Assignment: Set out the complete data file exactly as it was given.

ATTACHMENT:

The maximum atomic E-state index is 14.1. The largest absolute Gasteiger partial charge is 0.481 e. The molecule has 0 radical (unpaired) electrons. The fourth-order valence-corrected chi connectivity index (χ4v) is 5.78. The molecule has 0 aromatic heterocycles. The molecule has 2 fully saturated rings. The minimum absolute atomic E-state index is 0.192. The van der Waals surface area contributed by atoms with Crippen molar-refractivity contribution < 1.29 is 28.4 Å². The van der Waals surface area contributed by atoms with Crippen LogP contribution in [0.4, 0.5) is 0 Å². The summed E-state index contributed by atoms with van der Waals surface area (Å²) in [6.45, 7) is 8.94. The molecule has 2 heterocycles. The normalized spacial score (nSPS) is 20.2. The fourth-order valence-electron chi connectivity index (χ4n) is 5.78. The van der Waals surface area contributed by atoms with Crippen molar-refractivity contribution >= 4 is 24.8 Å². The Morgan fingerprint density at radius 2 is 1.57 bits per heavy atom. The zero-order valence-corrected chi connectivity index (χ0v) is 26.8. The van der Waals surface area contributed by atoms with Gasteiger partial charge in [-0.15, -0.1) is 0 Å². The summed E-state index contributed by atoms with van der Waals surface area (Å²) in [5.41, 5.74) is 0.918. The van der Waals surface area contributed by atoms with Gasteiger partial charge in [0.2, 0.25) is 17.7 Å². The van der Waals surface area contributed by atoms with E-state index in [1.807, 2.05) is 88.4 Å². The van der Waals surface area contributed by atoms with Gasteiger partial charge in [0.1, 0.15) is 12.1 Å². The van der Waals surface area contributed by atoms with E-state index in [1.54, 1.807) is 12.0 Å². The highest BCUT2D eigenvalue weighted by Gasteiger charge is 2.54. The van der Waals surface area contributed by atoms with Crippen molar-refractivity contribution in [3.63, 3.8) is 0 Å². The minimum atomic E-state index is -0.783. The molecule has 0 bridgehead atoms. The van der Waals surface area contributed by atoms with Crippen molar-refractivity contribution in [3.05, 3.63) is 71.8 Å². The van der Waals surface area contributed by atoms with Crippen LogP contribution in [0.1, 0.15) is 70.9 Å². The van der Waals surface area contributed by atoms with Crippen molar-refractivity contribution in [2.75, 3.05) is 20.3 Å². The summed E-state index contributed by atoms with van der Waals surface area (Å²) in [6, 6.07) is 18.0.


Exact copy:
The maximum atomic E-state index is 14.1. The largest absolute Gasteiger partial charge is 0.481 e. The molecule has 0 radical (unpaired) electrons. The fourth-order valence-corrected chi connectivity index (χ4v) is 5.78. The molecule has 0 aromatic heterocycles. The molecule has 2 fully saturated rings. The minimum absolute atomic E-state index is 0.192. The van der Waals surface area contributed by atoms with Crippen molar-refractivity contribution < 1.29 is 28.4 Å². The van der Waals surface area contributed by atoms with Crippen LogP contribution in [0.4, 0.5) is 0 Å². The summed E-state index contributed by atoms with van der Waals surface area (Å²) in [6.45, 7) is 8.94. The molecule has 2 heterocycles. The normalized spacial score (nSPS) is 20.2. The fourth-order valence-electron chi connectivity index (χ4n) is 5.78. The van der Waals surface area contributed by atoms with Crippen molar-refractivity contribution >= 4 is 24.8 Å². The Morgan fingerprint density at radius 2 is 1.57 bits per heavy atom. The zero-order valence-corrected chi connectivity index (χ0v) is 26.8. The van der Waals surface area contributed by atoms with Gasteiger partial charge in [-0.15, -0.1) is 0 Å². The summed E-state index contributed by atoms with van der Waals surface area (Å²) in [5.41, 5.74) is 0.918. The van der Waals surface area contributed by atoms with Gasteiger partial charge in [0.2, 0.25) is 17.7 Å². The van der Waals surface area contributed by atoms with E-state index in [1.807, 2.05) is 88.4 Å². The van der Waals surface area contributed by atoms with Gasteiger partial charge in [0.1, 0.15) is 12.1 Å². The van der Waals surface area contributed by atoms with E-state index in [1.54, 1.807) is 12.0 Å². The highest BCUT2D eigenvalue weighted by Gasteiger charge is 2.54. The van der Waals surface area contributed by atoms with Crippen molar-refractivity contribution in [3.63, 3.8) is 0 Å². The minimum atomic E-state index is -0.783. The molecule has 0 bridgehead atoms. The van der Waals surface area contributed by atoms with Crippen molar-refractivity contribution in [3.05, 3.63) is 71.8 Å². The van der Waals surface area contributed by atoms with Crippen LogP contribution in [0.1, 0.15) is 70.9 Å². The van der Waals surface area contributed by atoms with Crippen molar-refractivity contribution in [2.75, 3.05) is 20.3 Å². The summed E-state index contributed by atoms with van der Waals surface area (Å²) in [6, 6.07) is 18.0.